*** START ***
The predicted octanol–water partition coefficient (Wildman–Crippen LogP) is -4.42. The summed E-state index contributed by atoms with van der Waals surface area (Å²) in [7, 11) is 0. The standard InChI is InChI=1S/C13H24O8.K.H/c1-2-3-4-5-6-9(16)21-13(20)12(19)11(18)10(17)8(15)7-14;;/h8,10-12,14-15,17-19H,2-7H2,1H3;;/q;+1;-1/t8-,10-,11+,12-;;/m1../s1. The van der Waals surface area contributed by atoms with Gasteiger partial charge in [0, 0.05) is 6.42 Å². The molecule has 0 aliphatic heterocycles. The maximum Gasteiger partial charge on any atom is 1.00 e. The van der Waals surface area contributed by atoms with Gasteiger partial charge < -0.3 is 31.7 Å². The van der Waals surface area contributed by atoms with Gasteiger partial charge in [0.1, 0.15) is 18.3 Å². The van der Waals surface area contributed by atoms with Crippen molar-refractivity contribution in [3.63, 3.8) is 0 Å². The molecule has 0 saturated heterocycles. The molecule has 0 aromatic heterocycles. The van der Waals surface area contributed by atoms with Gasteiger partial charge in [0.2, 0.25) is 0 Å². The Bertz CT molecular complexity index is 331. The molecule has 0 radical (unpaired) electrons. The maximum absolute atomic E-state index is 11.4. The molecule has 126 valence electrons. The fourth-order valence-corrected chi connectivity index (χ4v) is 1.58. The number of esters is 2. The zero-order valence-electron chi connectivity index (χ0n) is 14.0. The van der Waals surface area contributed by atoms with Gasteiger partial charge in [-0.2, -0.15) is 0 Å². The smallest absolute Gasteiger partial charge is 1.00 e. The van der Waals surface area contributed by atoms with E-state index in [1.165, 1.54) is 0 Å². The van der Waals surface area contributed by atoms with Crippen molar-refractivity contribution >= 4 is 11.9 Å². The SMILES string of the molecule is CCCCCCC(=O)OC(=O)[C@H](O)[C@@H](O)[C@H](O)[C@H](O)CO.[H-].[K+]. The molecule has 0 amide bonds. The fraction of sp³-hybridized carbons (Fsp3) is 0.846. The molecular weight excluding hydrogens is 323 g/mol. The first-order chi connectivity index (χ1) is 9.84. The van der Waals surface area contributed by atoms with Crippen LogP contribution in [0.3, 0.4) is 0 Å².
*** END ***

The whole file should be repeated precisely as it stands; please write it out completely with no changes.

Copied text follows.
The predicted octanol–water partition coefficient (Wildman–Crippen LogP) is -4.42. The summed E-state index contributed by atoms with van der Waals surface area (Å²) in [7, 11) is 0. The standard InChI is InChI=1S/C13H24O8.K.H/c1-2-3-4-5-6-9(16)21-13(20)12(19)11(18)10(17)8(15)7-14;;/h8,10-12,14-15,17-19H,2-7H2,1H3;;/q;+1;-1/t8-,10-,11+,12-;;/m1../s1. The van der Waals surface area contributed by atoms with Gasteiger partial charge in [0, 0.05) is 6.42 Å². The molecule has 0 aliphatic heterocycles. The maximum Gasteiger partial charge on any atom is 1.00 e. The van der Waals surface area contributed by atoms with Gasteiger partial charge < -0.3 is 31.7 Å². The van der Waals surface area contributed by atoms with Gasteiger partial charge in [0.1, 0.15) is 18.3 Å². The van der Waals surface area contributed by atoms with Crippen molar-refractivity contribution in [3.63, 3.8) is 0 Å². The molecule has 0 saturated heterocycles. The molecule has 0 aromatic heterocycles. The van der Waals surface area contributed by atoms with Gasteiger partial charge in [0.2, 0.25) is 0 Å². The Bertz CT molecular complexity index is 331. The molecule has 0 radical (unpaired) electrons. The maximum absolute atomic E-state index is 11.4. The molecule has 126 valence electrons. The fourth-order valence-corrected chi connectivity index (χ4v) is 1.58. The number of esters is 2. The zero-order valence-electron chi connectivity index (χ0n) is 14.0. The van der Waals surface area contributed by atoms with Gasteiger partial charge in [-0.2, -0.15) is 0 Å². The smallest absolute Gasteiger partial charge is 1.00 e. The van der Waals surface area contributed by atoms with E-state index in [1.165, 1.54) is 0 Å². The van der Waals surface area contributed by atoms with Crippen molar-refractivity contribution >= 4 is 11.9 Å². The SMILES string of the molecule is CCCCCCC(=O)OC(=O)[C@H](O)[C@@H](O)[C@H](O)[C@H](O)CO.[H-].[K+]. The molecule has 0 amide bonds. The fraction of sp³-hybridized carbons (Fsp3) is 0.846. The molecular weight excluding hydrogens is 323 g/mol. The first-order chi connectivity index (χ1) is 9.84. The van der Waals surface area contributed by atoms with Crippen LogP contribution in [0.3, 0.4) is 0 Å².